Yet another weekend spent wandering around London in the sunshine and enjoying all the fabulous free events on offer at the moment, in particular, an absolutely breath-taking showing of Koyaanisqatsi at the National Theatre. This could be the most extraordinary film experience I've had so far: the top terrace was absolutely packed with people who had camped from early on, hogging the rows of National Theatre deckchairs with strategically placed jumpers and bags, gazing in awe at the projected image on the enormous Lyttelton flytower. The queue for the bar was phenomenally long and slow. The middle terrace was a much smaller place and was even more crowded with people staring in awe at a considerably smaller screen and on ground level, it was quite a sight to see so many people lounging on the astroturf, on cushions, on plastic bags, on each other, all crammed together to watch this amazing film on a hot summer's night.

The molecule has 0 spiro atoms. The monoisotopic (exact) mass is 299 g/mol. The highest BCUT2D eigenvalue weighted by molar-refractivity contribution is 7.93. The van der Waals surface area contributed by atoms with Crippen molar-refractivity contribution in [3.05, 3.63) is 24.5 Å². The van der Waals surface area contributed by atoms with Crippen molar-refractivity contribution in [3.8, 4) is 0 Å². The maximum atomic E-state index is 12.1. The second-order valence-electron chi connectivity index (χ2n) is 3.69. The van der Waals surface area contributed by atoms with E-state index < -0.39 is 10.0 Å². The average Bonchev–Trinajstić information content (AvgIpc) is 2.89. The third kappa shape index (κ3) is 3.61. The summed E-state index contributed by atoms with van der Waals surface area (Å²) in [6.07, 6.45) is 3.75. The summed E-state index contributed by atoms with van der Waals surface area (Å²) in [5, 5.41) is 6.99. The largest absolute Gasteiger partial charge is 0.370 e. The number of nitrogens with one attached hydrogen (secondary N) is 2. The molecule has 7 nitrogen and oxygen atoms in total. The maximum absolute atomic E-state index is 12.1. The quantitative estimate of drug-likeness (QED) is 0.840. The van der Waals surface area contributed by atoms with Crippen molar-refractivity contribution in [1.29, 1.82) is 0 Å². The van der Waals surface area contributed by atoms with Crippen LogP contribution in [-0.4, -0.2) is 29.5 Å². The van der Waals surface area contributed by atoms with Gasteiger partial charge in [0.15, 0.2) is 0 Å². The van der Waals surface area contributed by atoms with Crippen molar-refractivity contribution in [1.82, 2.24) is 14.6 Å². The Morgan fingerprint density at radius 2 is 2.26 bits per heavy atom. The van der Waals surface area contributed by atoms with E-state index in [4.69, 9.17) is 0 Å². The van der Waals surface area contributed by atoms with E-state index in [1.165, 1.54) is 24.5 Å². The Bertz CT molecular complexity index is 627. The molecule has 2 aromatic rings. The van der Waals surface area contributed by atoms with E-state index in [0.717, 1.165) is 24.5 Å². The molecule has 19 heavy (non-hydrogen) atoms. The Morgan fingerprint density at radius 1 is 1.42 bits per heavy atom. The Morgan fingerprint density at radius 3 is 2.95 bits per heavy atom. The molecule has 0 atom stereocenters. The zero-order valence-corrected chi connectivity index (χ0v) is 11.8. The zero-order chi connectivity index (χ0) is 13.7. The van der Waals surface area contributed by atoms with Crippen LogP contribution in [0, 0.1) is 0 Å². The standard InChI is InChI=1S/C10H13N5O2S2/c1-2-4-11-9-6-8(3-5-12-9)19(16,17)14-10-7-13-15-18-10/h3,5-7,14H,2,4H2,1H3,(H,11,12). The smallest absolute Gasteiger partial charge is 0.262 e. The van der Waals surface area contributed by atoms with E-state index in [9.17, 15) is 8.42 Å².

And guess what is showing next weekend? Metropolis. We've learned our lesson now and will be going super-early to bag some seats - who is coming? Let us know and we'll bring extra plastic cups and a corkscrew...

In other news, I mentioned the strange thing I had about waking up with first light no matter what which was robbing me of a decent, unbroken night's sleep... well, with the heat and humidity at the moment, I can't seem to stop sleeping - I think I've been genetically warped and become a cat because every time I go near a sun beam, I just curl up and fall asleep. It's not as cute as it sounds: do you know how cats keep themselves clean?

Friday, August 06, 2004

"I could have saved more.This tiepin... this diamond... I could have saved two more people... this car... five more... I could have saved more... why didn't I?"